Your post is absolute gold!

Kirby wrote:
I don't recall exactly, but I think it took me 4 or 5 years to get to 1d? Not quite sure - I'm not that talented at go, so it took me awhile. I remember I had studied go for 6 months after first learning the rules, then taught the game to my college roommate, who proceeded to beat me in his first game.

I do believe that my getting to 1d was from deliberate study (mostly tsumego). I had the very clear goal of breaking 1d on KGS.

I've been between KGS 1d and 2d for probably 10 years now. Technically, I got to AGA 3d at one point, but I typically believed my KGS ranking more, because I don't play that many tournaments.

Thank you very much, Kirby!

Vio wrote:
To enter the Dan class is already a nice achievement that only few ama players reach (2-3% maybe?), even in Asian countries if you consider how many players did play the game there.
Aiming to be between them is already a nice first hard target,before aiming to be the Picasso, the Gaudi or the Bocuse of the go world.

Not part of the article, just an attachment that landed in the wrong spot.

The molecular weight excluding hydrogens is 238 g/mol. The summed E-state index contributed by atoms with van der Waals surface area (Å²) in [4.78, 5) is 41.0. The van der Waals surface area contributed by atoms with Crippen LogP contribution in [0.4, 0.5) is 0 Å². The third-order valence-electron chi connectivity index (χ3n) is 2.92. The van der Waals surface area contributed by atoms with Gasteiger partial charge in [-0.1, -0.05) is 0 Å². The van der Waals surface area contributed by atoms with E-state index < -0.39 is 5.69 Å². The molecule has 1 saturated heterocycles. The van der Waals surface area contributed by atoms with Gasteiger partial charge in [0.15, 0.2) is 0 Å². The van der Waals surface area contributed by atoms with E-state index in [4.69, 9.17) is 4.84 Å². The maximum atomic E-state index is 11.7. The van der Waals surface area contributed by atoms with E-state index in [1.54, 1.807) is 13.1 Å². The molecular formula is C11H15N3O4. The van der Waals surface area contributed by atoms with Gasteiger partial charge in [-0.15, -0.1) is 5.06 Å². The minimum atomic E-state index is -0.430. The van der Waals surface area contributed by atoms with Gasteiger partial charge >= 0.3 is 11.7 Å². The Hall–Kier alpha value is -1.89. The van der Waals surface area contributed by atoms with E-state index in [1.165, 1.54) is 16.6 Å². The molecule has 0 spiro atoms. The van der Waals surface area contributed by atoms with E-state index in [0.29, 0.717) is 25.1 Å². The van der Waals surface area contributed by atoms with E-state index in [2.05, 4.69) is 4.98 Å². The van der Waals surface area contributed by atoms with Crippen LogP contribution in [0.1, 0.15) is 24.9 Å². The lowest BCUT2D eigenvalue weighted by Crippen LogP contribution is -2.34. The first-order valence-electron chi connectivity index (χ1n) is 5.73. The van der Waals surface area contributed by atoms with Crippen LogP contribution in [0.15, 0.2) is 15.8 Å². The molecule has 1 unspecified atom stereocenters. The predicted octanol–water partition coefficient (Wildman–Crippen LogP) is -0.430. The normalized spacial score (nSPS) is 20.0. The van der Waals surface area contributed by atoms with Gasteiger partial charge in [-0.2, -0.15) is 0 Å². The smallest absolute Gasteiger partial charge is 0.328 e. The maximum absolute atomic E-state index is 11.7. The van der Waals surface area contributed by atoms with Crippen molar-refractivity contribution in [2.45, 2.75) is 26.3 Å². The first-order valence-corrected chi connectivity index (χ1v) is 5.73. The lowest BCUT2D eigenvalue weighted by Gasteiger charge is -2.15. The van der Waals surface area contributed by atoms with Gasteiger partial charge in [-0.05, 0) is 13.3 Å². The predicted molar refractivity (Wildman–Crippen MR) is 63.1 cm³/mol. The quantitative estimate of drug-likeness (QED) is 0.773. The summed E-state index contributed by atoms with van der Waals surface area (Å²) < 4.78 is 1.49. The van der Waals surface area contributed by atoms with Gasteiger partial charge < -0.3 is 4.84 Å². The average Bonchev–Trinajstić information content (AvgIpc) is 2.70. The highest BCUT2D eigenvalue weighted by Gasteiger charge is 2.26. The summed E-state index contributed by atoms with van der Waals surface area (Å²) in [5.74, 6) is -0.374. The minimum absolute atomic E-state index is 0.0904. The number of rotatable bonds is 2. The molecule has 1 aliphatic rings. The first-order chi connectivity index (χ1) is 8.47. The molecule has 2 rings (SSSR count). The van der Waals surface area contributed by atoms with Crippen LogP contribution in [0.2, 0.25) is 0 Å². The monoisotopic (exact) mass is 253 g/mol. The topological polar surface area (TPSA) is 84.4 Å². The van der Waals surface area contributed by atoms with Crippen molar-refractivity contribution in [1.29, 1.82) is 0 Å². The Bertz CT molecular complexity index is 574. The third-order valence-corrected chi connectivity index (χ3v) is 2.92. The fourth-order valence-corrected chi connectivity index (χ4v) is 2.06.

I agree.

John Fairbairn wrote:
Iwamoto presented the following problem. Black to play.




???

Bill Spight wrote:
John Fairbairn wrote:
Here's an indirect way of assessing whether you are budding pro material.


I think that you are being unfair to Buendía.

Well, I did come here inquiring about becoming a pro. I was kind of asking for some "unfairness." And so far I am really enjoying it. :]

Bill Spight wrote:
I doubt if Redmond had played as little go at the time as Buendía has now.

Come on! I have been playing for almost one month now! An average of just one game per day so far, because of some special circumstances, and mostly on 9x9, but still! ;]

Bill Spight wrote:
Quote:
Iwamoto presented the following problem. Black to play.



Although Michael phrased this the Japanese way as "virtually no-one could solve it," he seems to have been the only one and was called out to demonstrate the answer. He elicited high praise from Iwamoto, who shortly after became Michael's "second teacher" when Michael was invited to train as a pro in Japan.